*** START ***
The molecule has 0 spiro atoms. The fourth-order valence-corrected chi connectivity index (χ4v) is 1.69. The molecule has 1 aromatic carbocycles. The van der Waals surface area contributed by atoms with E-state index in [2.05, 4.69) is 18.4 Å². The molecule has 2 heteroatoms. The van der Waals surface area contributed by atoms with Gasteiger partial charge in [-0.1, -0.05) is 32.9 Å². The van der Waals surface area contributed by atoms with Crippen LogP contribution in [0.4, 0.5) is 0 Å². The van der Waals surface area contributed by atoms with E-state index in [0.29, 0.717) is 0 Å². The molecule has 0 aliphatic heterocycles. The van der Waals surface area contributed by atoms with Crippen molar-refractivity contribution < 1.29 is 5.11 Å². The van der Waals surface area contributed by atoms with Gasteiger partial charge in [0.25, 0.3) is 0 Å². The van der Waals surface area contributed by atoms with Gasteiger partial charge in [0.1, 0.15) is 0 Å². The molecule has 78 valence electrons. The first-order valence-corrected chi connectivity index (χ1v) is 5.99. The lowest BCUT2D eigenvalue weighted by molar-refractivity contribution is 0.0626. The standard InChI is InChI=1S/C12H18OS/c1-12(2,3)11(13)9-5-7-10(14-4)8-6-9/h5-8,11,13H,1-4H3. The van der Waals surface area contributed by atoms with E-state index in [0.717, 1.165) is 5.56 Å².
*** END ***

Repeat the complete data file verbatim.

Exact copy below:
The molecule has 0 spiro atoms. The fourth-order valence-corrected chi connectivity index (χ4v) is 1.69. The molecule has 1 aromatic carbocycles. The van der Waals surface area contributed by atoms with E-state index in [2.05, 4.69) is 18.4 Å². The molecule has 2 heteroatoms. The van der Waals surface area contributed by atoms with Gasteiger partial charge in [-0.1, -0.05) is 32.9 Å². The van der Waals surface area contributed by atoms with Crippen LogP contribution in [0.4, 0.5) is 0 Å². The van der Waals surface area contributed by atoms with E-state index in [0.29, 0.717) is 0 Å². The molecule has 0 aliphatic heterocycles. The van der Waals surface area contributed by atoms with Crippen molar-refractivity contribution < 1.29 is 5.11 Å². The van der Waals surface area contributed by atoms with Gasteiger partial charge in [0.25, 0.3) is 0 Å². The van der Waals surface area contributed by atoms with Gasteiger partial charge in [0.1, 0.15) is 0 Å². The molecule has 78 valence electrons. The first-order valence-corrected chi connectivity index (χ1v) is 5.99. The lowest BCUT2D eigenvalue weighted by molar-refractivity contribution is 0.0626. The standard InChI is InChI=1S/C12H18OS/c1-12(2,3)11(13)9-5-7-10(14-4)8-6-9/h5-8,11,13H,1-4H3. The van der Waals surface area contributed by atoms with E-state index in [0.717, 1.165) is 5.56 Å².